New Genetic Research Shows Extent of Cross-Breeding between Wild Wolves and Domestic Dogs across Europe and Asia

Original article can be found online.

Mating between domesticated dogs and wild wolves over hundreds of years has left a genetic mark on the wolf gene pool, new research has shown.

The international study showed that around 60 per cent of Eurasian grey wolf genomes carried small blocks of the DNA of domestic dogs, suggesting that wolves cross-bred with dogs in past generations.

The results suggest that wolf-dog hybridisation has been geographically widespread in Europe and Asia and has been occurring for centuries. The phenomenon is seen less frequently in wild wolf populations of North America.

Researchers examined DNA data from grey wolves – the ancestors of the domestic dog – to determine how much their gene pool was diluted with the DNA of domestic canines, and how widespread the process of hybridisation is.

Despite the evidence of hybridisation among Eurasian grey wolves, the wolf populations have remained genetically distinct from dogs, suggesting that such cross-breeding does not diminish distinctiveness of the wolf gene pool if it occurs at low levels.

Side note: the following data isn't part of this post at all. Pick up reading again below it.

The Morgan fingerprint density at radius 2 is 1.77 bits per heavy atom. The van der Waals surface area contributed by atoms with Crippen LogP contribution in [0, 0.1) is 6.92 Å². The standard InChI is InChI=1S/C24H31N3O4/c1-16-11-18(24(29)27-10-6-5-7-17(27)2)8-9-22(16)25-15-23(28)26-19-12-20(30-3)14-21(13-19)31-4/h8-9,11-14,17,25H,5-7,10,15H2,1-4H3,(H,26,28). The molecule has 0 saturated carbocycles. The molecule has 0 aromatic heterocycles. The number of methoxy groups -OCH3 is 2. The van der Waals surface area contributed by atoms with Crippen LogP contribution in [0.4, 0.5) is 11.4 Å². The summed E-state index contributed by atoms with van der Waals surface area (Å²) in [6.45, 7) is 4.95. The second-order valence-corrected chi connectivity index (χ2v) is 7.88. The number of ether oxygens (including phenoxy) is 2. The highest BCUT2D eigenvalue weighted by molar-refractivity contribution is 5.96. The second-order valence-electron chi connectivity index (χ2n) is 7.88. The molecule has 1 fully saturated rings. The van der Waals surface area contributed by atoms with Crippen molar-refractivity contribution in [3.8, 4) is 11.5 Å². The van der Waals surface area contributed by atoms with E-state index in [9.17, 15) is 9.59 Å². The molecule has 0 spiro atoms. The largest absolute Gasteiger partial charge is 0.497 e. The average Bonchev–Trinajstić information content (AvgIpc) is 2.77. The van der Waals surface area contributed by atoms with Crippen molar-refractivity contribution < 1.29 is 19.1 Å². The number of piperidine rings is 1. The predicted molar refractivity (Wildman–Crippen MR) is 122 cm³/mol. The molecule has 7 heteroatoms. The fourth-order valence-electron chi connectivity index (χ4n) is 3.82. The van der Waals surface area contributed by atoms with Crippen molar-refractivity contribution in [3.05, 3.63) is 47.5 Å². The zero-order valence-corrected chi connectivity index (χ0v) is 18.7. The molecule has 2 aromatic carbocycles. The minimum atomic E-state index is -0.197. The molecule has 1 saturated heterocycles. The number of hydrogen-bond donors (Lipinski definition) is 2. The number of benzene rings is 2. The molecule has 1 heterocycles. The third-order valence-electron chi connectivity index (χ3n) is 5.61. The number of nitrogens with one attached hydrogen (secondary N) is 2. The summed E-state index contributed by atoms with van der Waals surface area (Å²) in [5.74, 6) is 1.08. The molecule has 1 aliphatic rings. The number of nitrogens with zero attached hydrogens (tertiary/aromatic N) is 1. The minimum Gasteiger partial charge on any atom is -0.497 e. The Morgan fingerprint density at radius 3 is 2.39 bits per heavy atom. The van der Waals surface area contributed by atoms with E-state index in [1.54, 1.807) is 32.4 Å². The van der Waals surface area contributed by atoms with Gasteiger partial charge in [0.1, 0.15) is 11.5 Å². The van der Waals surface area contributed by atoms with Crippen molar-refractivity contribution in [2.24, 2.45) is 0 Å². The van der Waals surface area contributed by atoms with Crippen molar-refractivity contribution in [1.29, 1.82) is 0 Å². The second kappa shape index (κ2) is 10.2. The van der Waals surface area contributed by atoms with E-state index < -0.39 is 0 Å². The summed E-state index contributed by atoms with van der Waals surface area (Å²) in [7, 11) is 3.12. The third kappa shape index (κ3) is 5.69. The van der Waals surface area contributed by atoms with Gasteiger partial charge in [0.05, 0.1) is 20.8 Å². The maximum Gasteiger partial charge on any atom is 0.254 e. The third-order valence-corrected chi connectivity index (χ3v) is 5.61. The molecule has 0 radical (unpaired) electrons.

The results could have important conservation implications for the grey wolf, which is a keystone species – meaning it is vital to the natural balance of the habitat it occupies. The legal status of hybrids is still uncertain and unregulated.

The study was led by researchers from the University of Lincoln, UK, the Italian National Institute for Environmental Protection and Research and the University of California, Los Angeles.

Dr Malgorzata Pilot, from the School of Life Sciences at the University of Lincoln, said: “The fact that wild wolves can cross-breed with dogs is well-documented, but little was previously known about how widespread this phenomenon has been and how it has affected the genetic composition of wild wolf populations.